Optimizing OS X Yosemite

Disabling pretty and automatic:

Disabling “eye candy” such as Transparency and turning off automated features such as Widgets will improve Yosemite performance.

Reduce Transparency:

Go into the  Apple Menu, select System Preferences, and click on Accessibility.

Yosemite System Preferences

In the Accessibility window check the Reduce Transparency box.

Reduce Transparency

Change Minimize Windows to Scale:

Any effect that is used when minimizing windows unnecessarily consumes system resources.

Go into the  Apple Menu, select System Preferences, and click on Dock. Change the Minimize windows from Genie effect to Scale effect.


Uncheck the Animate opening applications box. You can check or uncheck any of these features. Remember: less is more.

Disable Widgets:

Widgets are cool looking and convenient, but they use quite a bit of system resources. Not updating Widgets significantly speeds up rebooting and improves performance. Click on the Widgets toggle in the upper right corner.

Widgets 2

Uncheck, deactivate, and remove as many items as possible from both the Today and the Notifications panels.

Disable the Extensions that you don’t need:

Go into the  Apple Menu, select System Preferences, and click on Extension.


Go to the Today options in the left column and uncheck any or all extensions you don’t require.

Disable sleep, Power Nap, and screen saver:

Go into the  Apple Menu, select System Preferences, and click on Energy Saver.

Energy Saver

Uncheck everything except Prevent computer from sleeping automatically and Start up automatically after a power failure. Move the Turn display off after slider to the far left set to Never.

Disable Notifications:

Go into the  Apple Menu, select System Preferences, and click on Notifications.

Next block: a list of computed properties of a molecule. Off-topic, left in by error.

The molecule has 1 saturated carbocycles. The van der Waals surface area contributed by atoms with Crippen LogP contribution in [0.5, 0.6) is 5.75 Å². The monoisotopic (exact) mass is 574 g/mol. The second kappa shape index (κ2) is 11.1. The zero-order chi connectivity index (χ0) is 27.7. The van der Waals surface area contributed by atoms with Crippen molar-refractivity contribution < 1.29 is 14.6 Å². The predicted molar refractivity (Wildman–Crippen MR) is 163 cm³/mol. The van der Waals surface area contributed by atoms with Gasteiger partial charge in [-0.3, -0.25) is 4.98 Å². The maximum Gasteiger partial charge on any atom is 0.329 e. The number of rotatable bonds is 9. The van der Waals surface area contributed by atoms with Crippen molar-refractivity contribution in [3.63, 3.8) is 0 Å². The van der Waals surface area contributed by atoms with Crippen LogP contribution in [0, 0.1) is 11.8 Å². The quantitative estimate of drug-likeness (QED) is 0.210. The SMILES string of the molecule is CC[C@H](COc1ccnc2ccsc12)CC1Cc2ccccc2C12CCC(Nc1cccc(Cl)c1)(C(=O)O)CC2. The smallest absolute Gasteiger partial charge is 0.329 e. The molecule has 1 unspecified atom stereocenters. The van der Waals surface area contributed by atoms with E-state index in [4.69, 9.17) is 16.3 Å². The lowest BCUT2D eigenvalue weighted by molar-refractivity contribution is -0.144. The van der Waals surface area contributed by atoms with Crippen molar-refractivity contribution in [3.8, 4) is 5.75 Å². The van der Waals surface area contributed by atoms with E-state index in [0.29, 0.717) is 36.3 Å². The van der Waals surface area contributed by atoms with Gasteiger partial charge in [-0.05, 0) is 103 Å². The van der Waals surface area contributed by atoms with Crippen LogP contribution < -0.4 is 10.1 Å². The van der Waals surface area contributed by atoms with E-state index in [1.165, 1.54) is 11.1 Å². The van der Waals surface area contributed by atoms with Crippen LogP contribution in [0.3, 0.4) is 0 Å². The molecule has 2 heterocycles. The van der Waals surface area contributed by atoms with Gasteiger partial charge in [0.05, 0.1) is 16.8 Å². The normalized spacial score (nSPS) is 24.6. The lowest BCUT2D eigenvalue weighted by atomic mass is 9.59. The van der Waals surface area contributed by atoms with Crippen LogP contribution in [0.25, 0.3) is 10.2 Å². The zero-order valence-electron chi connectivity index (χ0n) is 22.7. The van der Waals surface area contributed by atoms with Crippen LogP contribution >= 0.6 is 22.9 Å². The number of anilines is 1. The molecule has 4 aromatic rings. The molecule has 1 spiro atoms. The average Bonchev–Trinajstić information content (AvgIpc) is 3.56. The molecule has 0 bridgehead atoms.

In the left column click on and highlight the Do not disturb option and uncheck as many boxes as possible.

Notifications 2

In the left column click on and highlight each of the features (Calendar, Face Time, Mail, Messages, etc) and uncheck as many boxes as possible. Change to 1 recent item for each feature.

Speed up new Finder window generation:

In the Finder pull down menu select Preferences.

Finder Preferences 2

Set the New Finder windows show to the place you go to most often. This could be Desktop, Documents, Music or your user home folder.

Finder PreferencesYou can also control several other aesthetic features by checking or unchecking these features.

Removing unused languages:

Go into the  Apple Menu, select System Preferences, and click on Languages & Region.


Make certain that only the language(s) you use are listed. Highlight and delete unused languages and add any languages you may need using the + and – buttons.

Removing the presentation order for Spotlight:

Go into the  Apple Menu, select System Preferences, and click on Spotlight.

Spotlight 2

In the Spotlight control window select the Search Results tab.


You’ll see a list of Applications with check boxes next to them. Uncheck all of the boxes. There is no point to even leave “Music” for a server because your library/player software doesn’t access through Spotlight.

Disabling Login Items:

Ideally you want only one Application to automatically open when you login to your computer. If you use your Mac as a dedicated music server you would only want to open your player software at Login. If you were a professional, you would want your accounting software, CAD software, etc. to automatically open at Login. At the same time, you want to disable any other applications that may automatically want to open at Login.